So, you know what GDPR is but how does it affect event organisers?

As we explained in the Lawful use of Data blog, you have to have a legal basis for processing personal data. In event management, some of the 6 bases are more likely – consent (they opted in), contract (as part of you providing the service sold with their ticket) and legitimate interests (they have attended before or might genuinely be interested in attending in the future).

Promoting the Event

If you’re marketing your event and have found contact details for potential attendees in the public domain (i.e. their website), you can contact them. The information is freely available and you’re sure they have legitimate interest in what you’re organising.

You can also contact individuals if they’ve attended a similar event before and gave consent for you to use their data in this way – they have a legitimate interest and you’ve got consent!

Contacting Previous Guests

If you have the details of guests who have previously attended an event you organise and you may be able contact them about the same or a similar upcoming event.

However, now you have their details you can’t send them details about every facet of your business – if someone attended a networking event for the construction industry, it’s unlikely they’d have a legitimate interest in attending your dog grooming course.

As part of the new regulations, it’s important to track all of your processes and data – so make sure you have a record of where and when contacts on your mailing list opted in.

Hopefully, here we’ve given some useful contextual examples for how GDPR could affect your event management. Next up in the series, we’ll go into more detail about how GDPR impacts your use of Helm Tickets.

Remember, our blog isn’t all-encompassing advice, so you may want to consult your legal advisors. More information about the regulations can be found in the ICO’s Guide.

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GDPR: Lawful use of Data

GDPR: Lawful use of Data

What is legal?

You must have a valid lawful basis in order to process personal data.

There are six available lawful bases for processing. Which basis is most appropriate to use will depend on your purpose and relationship with the individual.

The lawful bases for processing are set out in Article 6 of the GDPR. At least one of the following must apply whenever you process personal data:

  • Consent: the individual has given clear consent for you to process their personal data for a specific purpose. Consent means offering individuals real choice and control. Genuine consent should put individuals in charge, build customer trust and engagement, and enhance your reputation.
  • Contract: the processing is necessary for a contract you have with the individual, or because they have asked you to take specific steps before entering into a contract.
  • Legal obligation: the processing is necessary for you to comply with the law (not including contractual obligations).
  • Vital interests: the processing is necessary to protect someone’s life.
  • Public task: the processing is necessary for you to perform a task in the public interest or for your official functions, and the task or function has a clear basis in law.
  • Legitimate interests: the processing is necessary for your legitimate interests or the legitimate interests of a third party unless there is a good reason to protect the individual’s personal data which overrides those legitimate interests.Legitimate interests can be the most flexible lawful basis for processing but you cannot assume it will always be the most appropriate. It is likely to be most appropriate where you use people’s data in ways they would reasonably expect, and which have a minimal privacy impact, or where there is a compelling justification for the processing.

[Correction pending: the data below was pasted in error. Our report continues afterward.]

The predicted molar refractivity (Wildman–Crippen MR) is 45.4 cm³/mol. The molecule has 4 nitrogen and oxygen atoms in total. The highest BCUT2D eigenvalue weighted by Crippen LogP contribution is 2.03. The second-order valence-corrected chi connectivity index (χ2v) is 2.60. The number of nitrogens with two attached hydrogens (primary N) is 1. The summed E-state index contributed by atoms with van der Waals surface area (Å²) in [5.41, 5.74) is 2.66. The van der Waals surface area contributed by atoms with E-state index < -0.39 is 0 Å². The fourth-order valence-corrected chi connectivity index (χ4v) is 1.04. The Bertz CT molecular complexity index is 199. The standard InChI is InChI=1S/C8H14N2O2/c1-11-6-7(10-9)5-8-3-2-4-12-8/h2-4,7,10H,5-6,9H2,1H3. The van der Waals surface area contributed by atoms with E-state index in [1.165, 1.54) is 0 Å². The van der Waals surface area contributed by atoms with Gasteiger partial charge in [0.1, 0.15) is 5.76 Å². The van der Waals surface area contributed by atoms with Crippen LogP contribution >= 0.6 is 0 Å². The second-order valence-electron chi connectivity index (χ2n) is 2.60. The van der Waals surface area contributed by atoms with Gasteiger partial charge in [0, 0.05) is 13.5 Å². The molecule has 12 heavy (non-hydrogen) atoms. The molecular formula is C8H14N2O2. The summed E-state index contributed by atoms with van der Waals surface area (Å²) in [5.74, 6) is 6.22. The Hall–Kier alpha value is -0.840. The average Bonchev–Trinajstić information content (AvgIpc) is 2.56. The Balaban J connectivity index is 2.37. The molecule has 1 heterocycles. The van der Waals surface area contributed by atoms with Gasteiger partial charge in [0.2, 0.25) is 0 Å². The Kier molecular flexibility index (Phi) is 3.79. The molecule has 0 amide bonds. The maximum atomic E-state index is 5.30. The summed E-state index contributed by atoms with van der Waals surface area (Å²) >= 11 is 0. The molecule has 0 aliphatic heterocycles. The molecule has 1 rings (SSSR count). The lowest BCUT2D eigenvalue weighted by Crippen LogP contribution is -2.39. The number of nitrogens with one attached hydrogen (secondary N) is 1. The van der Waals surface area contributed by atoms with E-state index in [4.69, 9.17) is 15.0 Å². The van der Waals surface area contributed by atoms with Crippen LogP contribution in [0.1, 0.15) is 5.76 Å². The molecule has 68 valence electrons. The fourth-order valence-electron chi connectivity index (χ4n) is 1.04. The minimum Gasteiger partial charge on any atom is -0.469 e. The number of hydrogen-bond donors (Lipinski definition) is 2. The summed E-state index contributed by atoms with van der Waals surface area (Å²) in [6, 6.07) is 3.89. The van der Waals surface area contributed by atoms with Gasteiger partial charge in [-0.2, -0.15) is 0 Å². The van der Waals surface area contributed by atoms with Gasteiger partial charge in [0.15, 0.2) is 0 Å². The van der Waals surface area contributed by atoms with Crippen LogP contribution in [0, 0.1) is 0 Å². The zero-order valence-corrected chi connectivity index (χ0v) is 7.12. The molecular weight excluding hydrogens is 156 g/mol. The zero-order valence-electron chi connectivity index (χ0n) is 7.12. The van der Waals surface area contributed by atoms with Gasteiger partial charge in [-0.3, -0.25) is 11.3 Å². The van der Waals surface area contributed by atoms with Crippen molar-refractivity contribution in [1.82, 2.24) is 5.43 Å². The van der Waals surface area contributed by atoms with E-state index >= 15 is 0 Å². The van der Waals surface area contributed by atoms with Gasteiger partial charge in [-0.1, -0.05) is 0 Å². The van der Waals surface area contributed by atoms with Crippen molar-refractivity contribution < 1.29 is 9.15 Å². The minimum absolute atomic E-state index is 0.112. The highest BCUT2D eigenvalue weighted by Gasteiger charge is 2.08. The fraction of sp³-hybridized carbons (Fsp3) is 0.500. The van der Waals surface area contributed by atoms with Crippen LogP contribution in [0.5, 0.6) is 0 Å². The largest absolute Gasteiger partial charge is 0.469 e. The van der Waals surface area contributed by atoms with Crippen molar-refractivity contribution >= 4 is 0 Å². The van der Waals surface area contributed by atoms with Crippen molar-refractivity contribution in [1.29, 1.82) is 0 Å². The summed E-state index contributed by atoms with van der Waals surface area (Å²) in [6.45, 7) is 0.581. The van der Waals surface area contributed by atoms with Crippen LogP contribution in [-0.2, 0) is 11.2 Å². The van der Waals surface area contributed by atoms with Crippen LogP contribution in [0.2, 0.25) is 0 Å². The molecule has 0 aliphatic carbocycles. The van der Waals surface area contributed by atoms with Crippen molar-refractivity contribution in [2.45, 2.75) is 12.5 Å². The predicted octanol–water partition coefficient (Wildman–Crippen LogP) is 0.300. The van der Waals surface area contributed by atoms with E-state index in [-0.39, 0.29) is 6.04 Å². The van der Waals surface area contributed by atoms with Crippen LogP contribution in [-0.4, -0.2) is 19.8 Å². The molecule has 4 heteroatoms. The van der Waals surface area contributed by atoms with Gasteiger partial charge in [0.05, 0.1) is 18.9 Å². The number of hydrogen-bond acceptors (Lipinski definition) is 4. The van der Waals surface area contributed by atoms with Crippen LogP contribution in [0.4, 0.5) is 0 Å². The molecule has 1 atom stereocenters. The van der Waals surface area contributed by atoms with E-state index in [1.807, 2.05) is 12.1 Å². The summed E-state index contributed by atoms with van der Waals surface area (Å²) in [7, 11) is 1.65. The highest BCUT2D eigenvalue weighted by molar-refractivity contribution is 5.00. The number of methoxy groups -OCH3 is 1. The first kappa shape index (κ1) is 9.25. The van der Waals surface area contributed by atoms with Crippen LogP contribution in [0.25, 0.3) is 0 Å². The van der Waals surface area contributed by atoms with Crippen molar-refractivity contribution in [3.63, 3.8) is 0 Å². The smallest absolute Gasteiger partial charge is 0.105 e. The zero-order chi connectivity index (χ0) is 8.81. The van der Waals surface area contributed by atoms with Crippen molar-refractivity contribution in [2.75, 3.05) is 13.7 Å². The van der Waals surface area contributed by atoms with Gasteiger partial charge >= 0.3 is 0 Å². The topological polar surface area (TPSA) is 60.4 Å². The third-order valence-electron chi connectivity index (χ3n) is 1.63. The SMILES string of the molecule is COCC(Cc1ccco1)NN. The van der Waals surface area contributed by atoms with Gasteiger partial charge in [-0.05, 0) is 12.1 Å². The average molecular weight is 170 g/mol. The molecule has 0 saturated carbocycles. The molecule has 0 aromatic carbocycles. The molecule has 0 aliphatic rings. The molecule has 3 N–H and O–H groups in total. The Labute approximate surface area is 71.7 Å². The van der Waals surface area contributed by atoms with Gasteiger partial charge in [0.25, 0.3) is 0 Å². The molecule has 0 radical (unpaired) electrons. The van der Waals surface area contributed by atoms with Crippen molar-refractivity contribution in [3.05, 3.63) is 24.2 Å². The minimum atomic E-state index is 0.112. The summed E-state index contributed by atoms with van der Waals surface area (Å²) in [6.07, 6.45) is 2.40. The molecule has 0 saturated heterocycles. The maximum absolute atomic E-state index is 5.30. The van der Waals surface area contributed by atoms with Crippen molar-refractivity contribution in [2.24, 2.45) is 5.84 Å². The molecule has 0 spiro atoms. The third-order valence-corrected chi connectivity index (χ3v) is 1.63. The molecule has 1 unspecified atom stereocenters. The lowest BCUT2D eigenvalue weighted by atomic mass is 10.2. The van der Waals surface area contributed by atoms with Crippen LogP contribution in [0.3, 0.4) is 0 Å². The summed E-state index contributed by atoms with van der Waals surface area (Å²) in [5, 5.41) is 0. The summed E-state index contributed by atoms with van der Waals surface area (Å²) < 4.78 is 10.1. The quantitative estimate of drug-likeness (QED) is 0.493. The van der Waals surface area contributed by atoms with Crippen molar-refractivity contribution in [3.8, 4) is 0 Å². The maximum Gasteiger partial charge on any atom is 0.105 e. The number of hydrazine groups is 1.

If you choose to rely on legitimate interests, you are taking on extra responsibility for considering and protecting people’s rights and interests.

More detailed descriptions of each lawful basis can be found in the ICO’s GDPR Guide. 

 

Essentially, any data processing you perform must be necessary. If you can achieve the same outcome without the data, you won’t have lawful basis.

If you do have a lawful basis, make sure you document this before undertaking the processing. You should have your lawful basis detailed in your privacy notice.

 

Next up in our GDPR series, we’ll look at individuals rights. Once we’ve gone over the basics we’ll move into Part 2 of the series. This will include how GDPR applies to those in event management and Organisers using Helm Tickets.

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GDPR: Who, what, where?

GDPR: Who, what, where?

What is GDPR?

General Data Protection Regulation (GDPR) is a way of bringing data protection legislation into line with new, previously unforeseen ways that data is now used online. Currently, the UK relies on the Data Protection Act 1998. The introduction of GDPR will see tougher fines for non-compliance and breaches, and gives individuals more say over what companies can do with their data. GDPR comes in to force on the 25th May 2018.

GDPR applies to personal data relating to a living individual. This includes any information relating to a person that can be directly or indirectly identified by reference to an ‘identifier’ i.e. name, identification numbers, location data or even online identifiers. GDPR also applies to sensitive personal data including any genetic or biometric data processed to identify an individual – also data relating to criminal convictions and offences.

Who & Where?

GDPR applies to any business processing personal data belonging to EU residents. This includes businesses within and outside of the EU that offer goods/services to people within the EU.

How to Operate

You will need to determine who is the ‘controller and ‘processor’ or all data held within your business.

  • A controller – is a person who (either alone or jointly with other persons) determines the purposes and manner in which any personal data is processed. 
  • A processor – is a person who processes the data on behalf of the data controller. You will need to determine who is the ‘controller’ and ‘processor’ for all data held within the business. Both have legal liability if there is a data breach within the company.

“Processing” means obtaining, recording or holding information or data and carrying out any operation or set of operations on the information or data. This includes: a) any organisation, adaptation or alteration b) retrieval, consultation or use c) disclosure or distribution d) arrangement, grouping, blocking, erasure or destruction.

What can I do with data?

You must have a valid lawful basis in order to process personal data, this will be covered in our next blog.